Empowering women is not without risks – we need to identify and overcome them.
There’s a statistic that most development practitioners will have heard quite frequently: empowering women farmers would decrease the number of hungry by up to 150 million. There are many facts like it, all meant to make the case for women’s economic empowerment. Reduced gender barriers in access to formal sector work could improve labour productivity by as much as 25 per cent in some countries is one. Equal pay for women could increase national GDPs by 9 to 20 per cent is another.
The UN cites these figures. Businesses like Deloitte cite these figures. I cite them as well. But there’s a problem. It is not that they’re incorrect, or even that used strategically they don’t add force to the well-justified case for women’s economic empowerment; it is that by exclusively emphasising the positives of economic empowerment, these facts obscure how difficult – and how radical – empowering women can be. Repeated so persistently, they risk glossing over some hard truths about women’s empowerment.
To state the obvious, economic empowerment is at its heart about power – and upending power relations, whether between countries, classes, races or genders, is never a tidy process. There will be strong resistance to every step forward, and not infrequent steps back. For instance:
- Increased control over assets or access to financial resources can upset household power dynamics and generate unintended consequences, often in the form of violence such as domestic abuse.
- Even if not physical aggression, women risk subjecting themselves to verbal abuse or community isolation as a result of what Dr Gül Berna Özcan calls “toxic social capital”. For instance, in developing CARE’s social enterprise Jita, which hires poor women as sales agents in rural Bangladesh, women were teased by their neighbours for violating the practice of purja, which forbids women from working in public.
- Even if women do not face reprisals in the form of violence or abuse, gains from their improved income can easily be captured or replaced with new responsibilities. One savings group member reflected that because of her group membership, “I’m responsible for everything at home. My husband said that I’m the one who has money and he no longer contributes for family expenses.”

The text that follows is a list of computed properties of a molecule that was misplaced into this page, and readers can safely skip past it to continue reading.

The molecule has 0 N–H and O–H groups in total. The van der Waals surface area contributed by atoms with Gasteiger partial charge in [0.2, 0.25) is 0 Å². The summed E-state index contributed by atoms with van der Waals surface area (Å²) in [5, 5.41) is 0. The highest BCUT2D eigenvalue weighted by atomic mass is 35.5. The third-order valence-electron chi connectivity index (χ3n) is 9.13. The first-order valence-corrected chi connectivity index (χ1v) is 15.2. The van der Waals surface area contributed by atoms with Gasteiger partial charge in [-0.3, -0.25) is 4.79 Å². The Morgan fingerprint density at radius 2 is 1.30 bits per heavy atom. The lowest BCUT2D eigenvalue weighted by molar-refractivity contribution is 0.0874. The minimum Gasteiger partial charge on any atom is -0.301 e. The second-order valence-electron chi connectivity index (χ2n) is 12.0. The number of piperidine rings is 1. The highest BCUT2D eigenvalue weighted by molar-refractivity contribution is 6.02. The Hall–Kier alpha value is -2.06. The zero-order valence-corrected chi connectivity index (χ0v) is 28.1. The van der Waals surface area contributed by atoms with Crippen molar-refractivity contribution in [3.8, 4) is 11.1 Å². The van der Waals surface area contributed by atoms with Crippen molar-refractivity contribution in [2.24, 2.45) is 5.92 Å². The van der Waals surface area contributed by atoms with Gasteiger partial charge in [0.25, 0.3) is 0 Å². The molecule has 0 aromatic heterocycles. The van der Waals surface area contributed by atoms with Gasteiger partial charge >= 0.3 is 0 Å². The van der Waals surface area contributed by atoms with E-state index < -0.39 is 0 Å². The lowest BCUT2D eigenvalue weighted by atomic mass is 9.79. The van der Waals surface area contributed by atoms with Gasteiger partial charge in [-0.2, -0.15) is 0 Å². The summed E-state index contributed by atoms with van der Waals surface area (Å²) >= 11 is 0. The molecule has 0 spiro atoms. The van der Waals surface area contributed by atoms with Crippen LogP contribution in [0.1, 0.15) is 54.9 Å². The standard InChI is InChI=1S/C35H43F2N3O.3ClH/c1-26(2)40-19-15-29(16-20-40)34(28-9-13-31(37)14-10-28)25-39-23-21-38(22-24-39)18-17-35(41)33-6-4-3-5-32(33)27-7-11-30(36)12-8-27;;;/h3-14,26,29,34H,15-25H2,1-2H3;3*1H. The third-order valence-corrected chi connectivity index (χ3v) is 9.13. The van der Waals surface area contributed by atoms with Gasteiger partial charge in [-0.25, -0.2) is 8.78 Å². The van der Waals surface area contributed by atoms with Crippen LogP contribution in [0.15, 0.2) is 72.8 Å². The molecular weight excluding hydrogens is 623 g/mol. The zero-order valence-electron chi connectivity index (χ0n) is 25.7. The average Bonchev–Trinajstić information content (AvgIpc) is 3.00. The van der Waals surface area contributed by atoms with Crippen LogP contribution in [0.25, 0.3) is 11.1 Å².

Are these women fully economically ‘empowered’ just because they have been able to obtain employment or access a loan? Not when the price of empowerment is taken into account.
Facing the Backlash
These are just selected examples. Still, when the sheer scope of the problem is sized up the truth becomes apparent. Women’s wages are just 70 per cent those of men. Forty per cent of women will suffer from gender-based violence during their lives. Altering these statistics will require not just surface-level changes, but transformation at every level of society and the economy. This will, in turn, instigate substantial backlash, and we have to be prepared to face it.
Development actors rarely speak publicly about their limitations. In this case, silence limits understanding of and ability to influence how gender transformational change occurs in practice. More nuanced monitoring can change this; for example, an excellent report from GSDRC identifies specific variables which increase or decrease the risk of violence against women resulting from economic empowerment initiatives.
Even the current, imperfect understanding does suggest concrete steps which can be taken to mitigate risks. The first of these is to engage men in empowerment initiatives. Recruiting men as gender champions can reduce the ‘men vs. women’ dynamic that can be a by-product of empowerment initiatives gone wrong. In Jita, for example, consulting with male elites in the areas where saleswomen were operating improved community support.
Engaging men is also important because women aren’t the only potential targets: men who violate gender norms, whether in terms of sexuality, household responsibilities, control over income or countless other ways, are also subject to backlash.
The second is to shift the dialogue from women’s empowerment to gender equality. Too often, the two terms are used synonymously, whereas a more nuanced dialogue would reflect women’s empowerment as one method of achieving the larger goal of gender equality, which CARE defines as “the equal enjoyment by women, girls, boys and men of rights, opportunities, resources and rewards”. This requires increased focus on the benefits for all of women’s empowerment, and the refutation of gender equality as a zero sum game.
Empowerment isn’t easy and it’s not without risk: empowerment is revolutionary.
However, just because economic empowerment is radical does not mean it is impossible. The scope of the challenge may be daunting, but the progress that has been made in recent decades is remarkable. Acknowledging, and seeking to overcome, risks and unintended consequences of this progress means women’s empowerment, and gender equality, can be achieved that much sooner.
Alexa Roscoe is a Private Sector Advisor at CARE International UK. To read more of Alexa’s blogs on women’s economic empowerment visit insights.careinternational.org.uk or follow her on Twitter @AlexaRoscoe